Netflix hikes prices for many consumers with separate pricing for DVDs, streaming
Netflix consumers who like to receive both a DVD and watch movies online through the service are about to pay 60% more a month in subscription fees.
In a reflection of the more challenging economics, the company faces to acquire digital content and ship DVDs, Netflix announced Tuesday that it will no longer offer combined DVD and streaming plans. Instead, the company's more than 22.8 million U.S. consumers will have to pay separately for each service.
Unlimited streaming will cost $7.99 per month, as will taking out one DVD at a time. The combined cost is $15.98 per month, a huge price increase for those who currently pay $9.99 for a combined streaming-plus-one-DVD plan.
In a blog post, the company positioned the price increase as a way to bolster its DVD business, which executives had previously deemphasized.
"Given the long life we think DVDs by mail will have, treating DVDs as a $2 add on to our unlimited streaming plan neither makes great financial sense nor satisfies people who just want DVDs," the corporate blog post said. "Creating an unlimited DVDs by mail plan (no streaming) at our lowest price ever, $7.99, does make sense and will ensure a long life for our DVDs by mail offering."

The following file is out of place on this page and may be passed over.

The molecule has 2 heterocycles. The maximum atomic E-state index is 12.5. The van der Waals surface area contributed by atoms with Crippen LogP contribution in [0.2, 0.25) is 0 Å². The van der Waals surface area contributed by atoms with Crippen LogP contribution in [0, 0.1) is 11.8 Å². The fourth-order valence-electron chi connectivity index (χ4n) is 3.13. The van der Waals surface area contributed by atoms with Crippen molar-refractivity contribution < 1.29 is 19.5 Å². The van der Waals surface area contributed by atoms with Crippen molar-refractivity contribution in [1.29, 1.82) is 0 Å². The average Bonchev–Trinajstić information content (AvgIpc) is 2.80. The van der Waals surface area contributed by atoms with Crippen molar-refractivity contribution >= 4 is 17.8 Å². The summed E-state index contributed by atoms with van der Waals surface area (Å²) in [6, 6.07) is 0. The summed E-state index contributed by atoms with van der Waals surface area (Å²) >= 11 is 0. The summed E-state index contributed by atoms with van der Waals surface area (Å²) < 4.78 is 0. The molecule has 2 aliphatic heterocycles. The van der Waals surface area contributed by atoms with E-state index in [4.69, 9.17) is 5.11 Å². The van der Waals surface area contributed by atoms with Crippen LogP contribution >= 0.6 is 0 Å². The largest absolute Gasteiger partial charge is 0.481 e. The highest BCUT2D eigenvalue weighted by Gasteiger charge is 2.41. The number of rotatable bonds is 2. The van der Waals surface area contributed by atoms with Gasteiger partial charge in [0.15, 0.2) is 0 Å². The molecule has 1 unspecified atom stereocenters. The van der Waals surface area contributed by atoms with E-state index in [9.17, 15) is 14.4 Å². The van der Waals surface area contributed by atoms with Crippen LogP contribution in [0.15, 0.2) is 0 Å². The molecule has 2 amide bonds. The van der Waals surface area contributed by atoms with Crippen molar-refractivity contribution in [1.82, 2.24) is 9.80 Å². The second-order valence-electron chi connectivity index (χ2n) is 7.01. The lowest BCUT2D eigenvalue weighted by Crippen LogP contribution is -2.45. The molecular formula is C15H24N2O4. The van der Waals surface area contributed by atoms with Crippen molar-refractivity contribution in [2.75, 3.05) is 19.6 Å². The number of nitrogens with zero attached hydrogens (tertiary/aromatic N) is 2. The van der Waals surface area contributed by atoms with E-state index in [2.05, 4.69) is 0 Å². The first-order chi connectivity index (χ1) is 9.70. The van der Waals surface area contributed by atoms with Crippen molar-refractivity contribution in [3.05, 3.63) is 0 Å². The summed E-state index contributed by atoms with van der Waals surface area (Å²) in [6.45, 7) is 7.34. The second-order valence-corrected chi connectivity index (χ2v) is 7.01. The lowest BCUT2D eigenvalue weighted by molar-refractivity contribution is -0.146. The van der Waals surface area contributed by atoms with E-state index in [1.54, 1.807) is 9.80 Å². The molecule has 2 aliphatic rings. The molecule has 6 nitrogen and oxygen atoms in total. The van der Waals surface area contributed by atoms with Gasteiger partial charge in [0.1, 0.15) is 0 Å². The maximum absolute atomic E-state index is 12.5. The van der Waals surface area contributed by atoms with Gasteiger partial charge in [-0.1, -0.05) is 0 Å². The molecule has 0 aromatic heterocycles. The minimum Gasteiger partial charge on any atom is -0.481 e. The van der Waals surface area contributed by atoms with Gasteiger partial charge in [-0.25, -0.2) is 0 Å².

However, the higher prices could also encourage some users to abandon DVDs and utilize only streaming. In either case, Netflix could end up with more money to pay for the rising costs of content for its digital service.
If some consumers switch to DVD-only plans, that may also help Netflix access more digital content. For example, it recently lost films from Sony Pictures that it acquired from Starz because its subscriber total exceeded a cap established by the studio.
The price changes are effective immediately for new subscribers but take effect in September for preexisting ones.
Consumers who want two DVDs out at a time will pay $4 more for the additional disc. There are also surcharges for access to Blu-ray discs.
-- Ben Fritz
Photo: Netflix Chief Executive Reed Hastings at a California distribution center. Credit: Randi Lynn Beach / For the Times